You are hereScareships or Motherships : The British phantom airship scare 1909 – 1918
Scareships or Motherships : The British phantom airship scare 1909 – 1918
At the turn of the 20th century, visionaries began to dream that the new science of aeronautics would bring universal peace on the Earth by love or fear. Love because as people travelled more they would get to know each other as human beings and no longer as sinister foreigners; fear, because the destructive power of aerial bombardment would render war unthinkable. In 1908, just before the airship scare hit Britain, a London newspaper had serialised H.G. Wells’ novel The War in the Air, which depicted airships laying waste to New York with bombs dropped from the sky.
The popular reaction was far less idealistic. As aviation moved from the being a promise to being a reality, the skies became ominous, filled with menaces. Mysterious enemy aircraft and airships were being seen everywhere. These outbreaks were called the scareship panics. These waves began in the 1890’s, with outbreaks in Britain, New Zealand and the United States. At first there was quite a distinction between the reportage in Britain and New Zealand, where the scareships were interpreted as German. In America, the wide Atlantic and hopes of neutrality managed to keep the sense of
oppression at bay.
Fortean researcher Mike Dash has commented on these sightings:
“Not only were [the Mystery Airships] bigger, faster and more robust than anything then produced by the aviators of the world; they seemed to be able to fly enormous distances, and some were equipped with giant wings ... The general conclusion of investigators was that a considerable number of the simpler sightings were misidentification of planets and stars, and a large number of the more complex the result of hoaxes and practical jokes. A small residuum remains perplexing.”
Rather surprisingly the early reports of 1896 courted speculation that the pilots of these aerial conundrums were ‘not of this world’. The Washington Times, speculated that the airships were "a reconnoitering party from Mars"; and the Saint Louis Post-Dispatch, which suggested of the airships, "these may be visitors from Mars.”
The wave of sightings of phantom Zeppelins over the British Isles during the spring of 1909 might have remained a peculiar footnote in English social history but for the works of Charles Fort. In Lo! (1931) the great collector described how he was doing research at the British Library when he came across a brief description of a sighting by a Peterborough police constable. Fort went on to describe other sightings which appeared in the newspapers of the day, and the attempts which were made to dismiss the airships as the products of delusions, and hysteria. Crucially, his account included a report by a Punch and Judy showman who claimed to have seen a landed airship and its foreign crew on a Welsh hillside, an incident which has since become a ‘classic’ Close Encounter of the Third Kind in the literature of modern UFOlogy. In England the phantom airship scare reached its peak in the run up to the First World War.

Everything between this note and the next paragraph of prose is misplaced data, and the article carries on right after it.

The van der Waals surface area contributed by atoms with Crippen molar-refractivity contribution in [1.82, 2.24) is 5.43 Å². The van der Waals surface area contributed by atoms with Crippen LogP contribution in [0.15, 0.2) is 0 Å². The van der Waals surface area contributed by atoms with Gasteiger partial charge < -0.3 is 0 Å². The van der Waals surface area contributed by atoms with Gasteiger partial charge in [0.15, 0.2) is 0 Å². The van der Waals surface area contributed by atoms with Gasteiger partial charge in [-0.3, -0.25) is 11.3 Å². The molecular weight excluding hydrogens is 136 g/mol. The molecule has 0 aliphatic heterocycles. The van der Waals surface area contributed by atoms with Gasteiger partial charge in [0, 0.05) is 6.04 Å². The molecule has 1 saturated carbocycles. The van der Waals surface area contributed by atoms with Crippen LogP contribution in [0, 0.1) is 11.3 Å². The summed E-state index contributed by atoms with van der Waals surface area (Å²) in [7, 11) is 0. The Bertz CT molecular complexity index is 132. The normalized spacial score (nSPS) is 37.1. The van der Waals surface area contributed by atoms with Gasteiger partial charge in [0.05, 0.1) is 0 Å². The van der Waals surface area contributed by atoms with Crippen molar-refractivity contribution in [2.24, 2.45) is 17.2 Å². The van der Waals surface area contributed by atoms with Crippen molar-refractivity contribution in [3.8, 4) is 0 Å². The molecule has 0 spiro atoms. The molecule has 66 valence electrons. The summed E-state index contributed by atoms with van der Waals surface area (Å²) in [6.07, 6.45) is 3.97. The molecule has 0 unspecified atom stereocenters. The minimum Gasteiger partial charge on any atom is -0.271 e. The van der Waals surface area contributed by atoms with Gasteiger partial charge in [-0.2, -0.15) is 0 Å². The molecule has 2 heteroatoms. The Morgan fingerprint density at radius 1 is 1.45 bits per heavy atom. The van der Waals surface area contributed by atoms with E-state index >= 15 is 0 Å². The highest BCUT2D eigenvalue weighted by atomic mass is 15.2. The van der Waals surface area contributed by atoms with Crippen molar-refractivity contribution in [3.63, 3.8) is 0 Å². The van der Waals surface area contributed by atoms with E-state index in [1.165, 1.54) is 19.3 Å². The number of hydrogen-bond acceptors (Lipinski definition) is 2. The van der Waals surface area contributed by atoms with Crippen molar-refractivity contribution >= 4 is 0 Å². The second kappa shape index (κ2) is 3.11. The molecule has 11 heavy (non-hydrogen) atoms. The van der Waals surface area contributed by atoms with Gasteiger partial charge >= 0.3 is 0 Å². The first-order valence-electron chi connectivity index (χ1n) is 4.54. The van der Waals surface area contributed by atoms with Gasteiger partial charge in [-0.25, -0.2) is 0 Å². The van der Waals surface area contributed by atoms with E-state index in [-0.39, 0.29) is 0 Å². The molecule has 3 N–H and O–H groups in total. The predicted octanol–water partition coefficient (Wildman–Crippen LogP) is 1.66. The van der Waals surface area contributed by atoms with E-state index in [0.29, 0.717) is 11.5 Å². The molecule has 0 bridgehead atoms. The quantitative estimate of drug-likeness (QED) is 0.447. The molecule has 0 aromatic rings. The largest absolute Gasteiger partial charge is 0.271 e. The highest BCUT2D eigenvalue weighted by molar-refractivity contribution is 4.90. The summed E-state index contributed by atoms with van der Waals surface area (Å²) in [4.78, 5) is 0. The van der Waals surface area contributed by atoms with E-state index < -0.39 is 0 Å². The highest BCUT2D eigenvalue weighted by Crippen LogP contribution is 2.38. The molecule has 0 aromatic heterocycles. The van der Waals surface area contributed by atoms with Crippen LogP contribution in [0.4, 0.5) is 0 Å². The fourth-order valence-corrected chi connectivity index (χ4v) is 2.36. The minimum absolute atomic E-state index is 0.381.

I began to look into reports where I live - the Midlands, and discovered it had its fair share of reports:
Small Heath, Birmingham
May 1909, Multiple witness. People saw a cigar shaped airship, without lights, passing overhead on several consecutive nights.
May 1909, Coventry, England, Multiple witness, Tramway men reported an airship.
1913, Multiple witness. At 7.30pm, several people saw an airship carrying a light.
1913, Multiple witness. The airship or aeroplane, at a considerable height, was seen for about five minutes on a clear moonlit night at about 9.45pm by a number of witnesses ‘of irreproachable character’ including policemen and colliers, in Exhall and Longford. It appeared to be carrying two headlights and a rear light, came from the direction of Leicester and headed west towards Birmingham at high speed.
Longford, West Midlands
February 1913, Multiple witness report a large, dark cigar shape in the sky.
1916, Reports circulate that a German ‘Zeppelin’ has landed in the area whilst on a bombing raid.
Interestingly, I have not come across any scareship reports from either the counties of Shropshire or Hereford & Worcester. Reports of strange, aerial cigar shaped objects would today be understood by a society that is culturally savvy with UFO imagery as a ‘mothership’.
The phantom airships vanished as mysteriously as they had appeared. Just like the later reports of ghost rockets and flying saucers they serve as a timely reminder to all of us how important cultural influences are on reports of anomalous experience.